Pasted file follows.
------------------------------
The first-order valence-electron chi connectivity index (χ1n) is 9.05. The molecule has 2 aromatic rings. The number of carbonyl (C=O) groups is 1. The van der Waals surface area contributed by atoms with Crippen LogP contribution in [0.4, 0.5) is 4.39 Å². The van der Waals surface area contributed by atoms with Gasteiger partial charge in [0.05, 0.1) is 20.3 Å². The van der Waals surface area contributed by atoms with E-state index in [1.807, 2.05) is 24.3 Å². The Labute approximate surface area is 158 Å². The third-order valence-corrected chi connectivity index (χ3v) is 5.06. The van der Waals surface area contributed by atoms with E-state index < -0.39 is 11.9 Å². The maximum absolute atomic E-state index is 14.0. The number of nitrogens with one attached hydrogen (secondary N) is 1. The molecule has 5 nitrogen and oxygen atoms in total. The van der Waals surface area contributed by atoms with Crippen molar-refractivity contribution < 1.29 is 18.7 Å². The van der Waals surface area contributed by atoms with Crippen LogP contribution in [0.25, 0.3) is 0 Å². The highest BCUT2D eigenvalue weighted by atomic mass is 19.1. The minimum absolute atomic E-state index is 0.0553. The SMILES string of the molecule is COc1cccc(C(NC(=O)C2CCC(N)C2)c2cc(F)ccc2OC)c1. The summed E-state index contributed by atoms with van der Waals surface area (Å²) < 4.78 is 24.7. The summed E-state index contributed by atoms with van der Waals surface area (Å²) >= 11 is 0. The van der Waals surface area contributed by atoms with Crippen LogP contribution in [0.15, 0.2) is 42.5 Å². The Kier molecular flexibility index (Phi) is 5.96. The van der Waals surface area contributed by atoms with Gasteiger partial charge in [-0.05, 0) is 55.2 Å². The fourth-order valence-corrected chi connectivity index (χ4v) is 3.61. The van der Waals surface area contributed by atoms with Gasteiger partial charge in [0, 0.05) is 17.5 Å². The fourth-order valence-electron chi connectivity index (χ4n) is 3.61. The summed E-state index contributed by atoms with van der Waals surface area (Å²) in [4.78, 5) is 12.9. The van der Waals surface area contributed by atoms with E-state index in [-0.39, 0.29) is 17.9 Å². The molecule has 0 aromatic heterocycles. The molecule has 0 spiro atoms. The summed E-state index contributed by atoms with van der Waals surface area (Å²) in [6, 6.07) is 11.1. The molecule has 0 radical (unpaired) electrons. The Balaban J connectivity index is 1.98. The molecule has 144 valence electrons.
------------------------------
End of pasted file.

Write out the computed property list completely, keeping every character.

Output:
The first-order valence-electron chi connectivity index (χ1n) is 9.05. The molecule has 2 aromatic rings. The number of carbonyl (C=O) groups is 1. The van der Waals surface area contributed by atoms with Crippen LogP contribution in [0.4, 0.5) is 4.39 Å². The van der Waals surface area contributed by atoms with Gasteiger partial charge in [0.05, 0.1) is 20.3 Å². The van der Waals surface area contributed by atoms with E-state index in [1.807, 2.05) is 24.3 Å². The Labute approximate surface area is 158 Å². The third-order valence-corrected chi connectivity index (χ3v) is 5.06. The van der Waals surface area contributed by atoms with E-state index < -0.39 is 11.9 Å². The maximum absolute atomic E-state index is 14.0. The number of nitrogens with one attached hydrogen (secondary N) is 1. The molecule has 5 nitrogen and oxygen atoms in total. The van der Waals surface area contributed by atoms with Crippen molar-refractivity contribution < 1.29 is 18.7 Å². The van der Waals surface area contributed by atoms with Crippen LogP contribution in [0.25, 0.3) is 0 Å². The highest BCUT2D eigenvalue weighted by atomic mass is 19.1. The minimum absolute atomic E-state index is 0.0553. The SMILES string of the molecule is COc1cccc(C(NC(=O)C2CCC(N)C2)c2cc(F)ccc2OC)c1. The summed E-state index contributed by atoms with van der Waals surface area (Å²) < 4.78 is 24.7. The summed E-state index contributed by atoms with van der Waals surface area (Å²) >= 11 is 0. The van der Waals surface area contributed by atoms with Crippen LogP contribution in [0.15, 0.2) is 42.5 Å². The Kier molecular flexibility index (Phi) is 5.96. The van der Waals surface area contributed by atoms with Gasteiger partial charge in [-0.05, 0) is 55.2 Å². The fourth-order valence-corrected chi connectivity index (χ4v) is 3.61. The van der Waals surface area contributed by atoms with Gasteiger partial charge in [0, 0.05) is 17.5 Å². The fourth-order valence-electron chi connectivity index (χ4n) is 3.61. The summed E-state index contributed by atoms with van der Waals surface area (Å²) in [4.78, 5) is 12.9. The van der Waals surface area contributed by atoms with E-state index in [-0.39, 0.29) is 17.9 Å². The molecule has 0 aromatic heterocycles. The molecule has 0 spiro atoms. The summed E-state index contributed by atoms with van der Waals surface area (Å²) in [6, 6.07) is 11.1. The molecule has 0 radical (unpaired) electrons. The Balaban J connectivity index is 1.98. The molecule has 144 valence electrons.